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How to Turn Linux into a Multimedia Studio

written by: Tolga BALCI•edited by: Eric Stallsworth•updated: 4/26/2010

If you are seriously involved in audio, video and graphics creation and manipulation, you are not locked down to the proprietary systems. Linux is very powerful in this arena and offers you the tools that you can comfortably work with.

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    There are many tools available for Linux on media production, ranging from simple recording/editing to professional-level editing. Throughout the article we will group the applications under three categories:

    1. Audio production
    2. Graphics production (vector, 2D and 3D)
    3. Video production

    If you are interested in a media-center type of application (which will let you watch movies, view pictures and listen to music), then perhaps it’s better to look at our media center articles.

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    Audio Production

    Ardour Audacity is our first software for audio editing. It can record sound from a variety of input devices (microphone, line input and others), create multi-track recordings, edit the tracks with cut/copy/paste/delete operations, mix an unlimited number of tracks, change the pitch without altering the tempo (or vice versa), alter frequencies, adjust volumes, apply effects). You can extend the program’s capabilities with LADSPA plug-ins and even write your own with the Nyquist programming language.

    Ardour takes Audacity one step forward and provides MIDI control, video-synced playback, anything-to-anywhere signal routing with unlimited audio tracks and buses. If you are an amateur, taking steps to professional level, then Ardour will definitely be for you.

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    Graphics Production

    Blender Inkscape is the vector editing program for Linux, competing head-to-head with Adobe Illustrator, Corel Draw, Xara X and is fully compliant with the SVG (Scalable Vector Graphics) format. Inkscape features affine transformations, Spiro Curves (Cornu spirals), Z-order operations, layers, pattern fills, node editing and alpha transparency just to name a few. Inkscape can also be extended with plugins.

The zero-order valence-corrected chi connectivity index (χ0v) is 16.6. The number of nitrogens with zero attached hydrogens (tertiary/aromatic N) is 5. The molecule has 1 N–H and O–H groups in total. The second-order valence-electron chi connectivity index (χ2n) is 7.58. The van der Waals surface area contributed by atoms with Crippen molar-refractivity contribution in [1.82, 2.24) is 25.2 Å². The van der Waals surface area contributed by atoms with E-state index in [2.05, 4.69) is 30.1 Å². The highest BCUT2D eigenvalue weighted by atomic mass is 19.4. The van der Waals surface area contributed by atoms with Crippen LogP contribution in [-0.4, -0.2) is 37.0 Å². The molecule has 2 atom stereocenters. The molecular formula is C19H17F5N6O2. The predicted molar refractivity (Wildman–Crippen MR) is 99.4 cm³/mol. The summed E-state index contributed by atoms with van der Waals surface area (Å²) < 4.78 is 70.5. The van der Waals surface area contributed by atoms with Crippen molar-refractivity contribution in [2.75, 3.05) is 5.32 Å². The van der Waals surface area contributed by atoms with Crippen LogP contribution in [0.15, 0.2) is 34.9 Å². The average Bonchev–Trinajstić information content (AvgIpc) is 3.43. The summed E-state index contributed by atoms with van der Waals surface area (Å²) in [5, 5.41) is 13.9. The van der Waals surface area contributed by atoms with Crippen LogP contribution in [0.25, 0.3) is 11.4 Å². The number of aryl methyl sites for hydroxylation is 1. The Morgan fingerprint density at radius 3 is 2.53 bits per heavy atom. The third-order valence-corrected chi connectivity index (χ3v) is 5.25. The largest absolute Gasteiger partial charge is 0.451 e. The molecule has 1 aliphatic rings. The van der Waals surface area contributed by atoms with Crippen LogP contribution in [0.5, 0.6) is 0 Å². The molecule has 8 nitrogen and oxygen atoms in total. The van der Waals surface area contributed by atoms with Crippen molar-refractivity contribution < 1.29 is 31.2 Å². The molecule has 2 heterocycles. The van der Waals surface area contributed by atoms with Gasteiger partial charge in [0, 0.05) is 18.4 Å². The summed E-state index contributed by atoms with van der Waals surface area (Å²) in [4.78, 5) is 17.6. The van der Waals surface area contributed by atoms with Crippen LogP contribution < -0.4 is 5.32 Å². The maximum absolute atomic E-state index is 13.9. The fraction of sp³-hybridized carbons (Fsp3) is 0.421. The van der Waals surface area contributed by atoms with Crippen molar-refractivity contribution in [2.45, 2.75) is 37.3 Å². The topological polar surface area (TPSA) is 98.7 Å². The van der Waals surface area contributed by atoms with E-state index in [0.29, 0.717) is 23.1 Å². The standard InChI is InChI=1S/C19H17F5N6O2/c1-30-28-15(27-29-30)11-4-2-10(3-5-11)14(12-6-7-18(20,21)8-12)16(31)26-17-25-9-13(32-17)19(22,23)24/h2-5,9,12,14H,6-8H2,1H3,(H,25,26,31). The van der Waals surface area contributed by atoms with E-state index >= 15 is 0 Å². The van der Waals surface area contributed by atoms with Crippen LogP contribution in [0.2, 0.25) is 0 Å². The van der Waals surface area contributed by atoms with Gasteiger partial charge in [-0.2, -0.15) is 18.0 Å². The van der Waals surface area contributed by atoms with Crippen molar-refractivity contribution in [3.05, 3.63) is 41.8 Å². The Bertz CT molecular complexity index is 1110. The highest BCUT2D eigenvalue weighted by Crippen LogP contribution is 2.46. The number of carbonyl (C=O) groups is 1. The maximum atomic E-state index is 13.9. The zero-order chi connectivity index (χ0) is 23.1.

Artists working with 2-dimensional images have probably heard GIMP (GNU Image Manipulation Program) which is a competitor of Photoshop. The features are almost exactly the same with a different interface. If you will be converting from Photoshop, then you may want to check out Gimpshop, which is a fork of GIMP with a Photoshop interface.

    3D artists will be pleased to see Blender, which is the equivalent of 3DS Max. Blender can be used for creating cinema-quality movies to interactive animations, including modeling, rendering, texturing, skinning, non-linear editing, post production and even more. Artists who want to work with ray tracers will find Pov-Ray Modeler extremely handy.

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    Video Production

    Cinelerra For video editing in Linux, we have to begin with Cinelerra first. It is the best fit for professional video editors and it comes close to Adobe Premiere as a non-linear video editor. Cinelerra features 6-channel sound with HD support, built-in videoscope, multiple effects and more. If you are intimidated by the features, you may want to go for PiTiVi, which allows you to work with an interface similar to iMovie or with a complex interface, putting you in total control of your movie editing. PiTiVi’s features can be extended with plug-ins. PiTiVi uses the GStreamer framework.

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    The tools we have described above are very powerful media production tools which you can install via your distribution’s package manager. However, if you want to have a Linux workstation fully dedicated to your creativity, then I definitely suggest you to take a look at Ubuntu Studio and 64 Studio distributions.


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